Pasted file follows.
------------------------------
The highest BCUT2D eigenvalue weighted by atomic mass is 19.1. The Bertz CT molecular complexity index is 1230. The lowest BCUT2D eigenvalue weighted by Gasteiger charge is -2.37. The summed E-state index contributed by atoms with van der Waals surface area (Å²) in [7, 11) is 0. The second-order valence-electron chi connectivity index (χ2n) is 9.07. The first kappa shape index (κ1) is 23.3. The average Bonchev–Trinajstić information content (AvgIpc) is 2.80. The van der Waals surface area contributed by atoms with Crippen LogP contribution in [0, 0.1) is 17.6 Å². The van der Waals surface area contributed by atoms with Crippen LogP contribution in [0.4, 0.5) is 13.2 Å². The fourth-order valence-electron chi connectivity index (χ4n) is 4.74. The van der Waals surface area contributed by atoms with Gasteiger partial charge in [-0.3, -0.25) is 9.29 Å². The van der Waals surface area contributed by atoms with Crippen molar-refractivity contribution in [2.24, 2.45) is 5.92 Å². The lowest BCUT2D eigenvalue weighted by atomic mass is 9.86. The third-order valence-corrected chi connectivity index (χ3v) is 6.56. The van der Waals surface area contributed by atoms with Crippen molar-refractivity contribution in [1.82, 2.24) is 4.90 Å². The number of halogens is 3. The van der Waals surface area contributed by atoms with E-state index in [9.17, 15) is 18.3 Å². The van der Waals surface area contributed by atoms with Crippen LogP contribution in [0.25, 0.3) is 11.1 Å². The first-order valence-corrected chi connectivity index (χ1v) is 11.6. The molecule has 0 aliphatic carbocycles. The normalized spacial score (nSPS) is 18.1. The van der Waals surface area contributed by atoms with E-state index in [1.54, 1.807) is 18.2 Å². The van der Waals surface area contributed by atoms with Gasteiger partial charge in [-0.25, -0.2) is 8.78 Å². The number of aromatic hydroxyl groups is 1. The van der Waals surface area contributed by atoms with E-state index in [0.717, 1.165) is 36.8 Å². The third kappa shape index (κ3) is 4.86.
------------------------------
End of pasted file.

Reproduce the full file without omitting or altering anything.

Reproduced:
The highest BCUT2D eigenvalue weighted by atomic mass is 19.1. The Bertz CT molecular complexity index is 1230. The lowest BCUT2D eigenvalue weighted by Gasteiger charge is -2.37. The summed E-state index contributed by atoms with van der Waals surface area (Å²) in [7, 11) is 0. The second-order valence-electron chi connectivity index (χ2n) is 9.07. The first kappa shape index (κ1) is 23.3. The average Bonchev–Trinajstić information content (AvgIpc) is 2.80. The van der Waals surface area contributed by atoms with Crippen LogP contribution in [0, 0.1) is 17.6 Å². The van der Waals surface area contributed by atoms with Crippen LogP contribution in [0.4, 0.5) is 13.2 Å². The fourth-order valence-electron chi connectivity index (χ4n) is 4.74. The van der Waals surface area contributed by atoms with Gasteiger partial charge in [-0.3, -0.25) is 9.29 Å². The van der Waals surface area contributed by atoms with Crippen molar-refractivity contribution in [2.24, 2.45) is 5.92 Å². The lowest BCUT2D eigenvalue weighted by atomic mass is 9.86. The third-order valence-corrected chi connectivity index (χ3v) is 6.56. The van der Waals surface area contributed by atoms with Crippen molar-refractivity contribution in [1.82, 2.24) is 4.90 Å². The number of halogens is 3. The van der Waals surface area contributed by atoms with E-state index in [9.17, 15) is 18.3 Å². The van der Waals surface area contributed by atoms with Crippen LogP contribution in [0.25, 0.3) is 11.1 Å². The first-order valence-corrected chi connectivity index (χ1v) is 11.6. The molecule has 0 aliphatic carbocycles. The normalized spacial score (nSPS) is 18.1. The van der Waals surface area contributed by atoms with E-state index in [1.54, 1.807) is 18.2 Å². The van der Waals surface area contributed by atoms with Gasteiger partial charge in [-0.25, -0.2) is 8.78 Å². The number of aromatic hydroxyl groups is 1. The van der Waals surface area contributed by atoms with E-state index in [0.717, 1.165) is 36.8 Å². The third kappa shape index (κ3) is 4.86.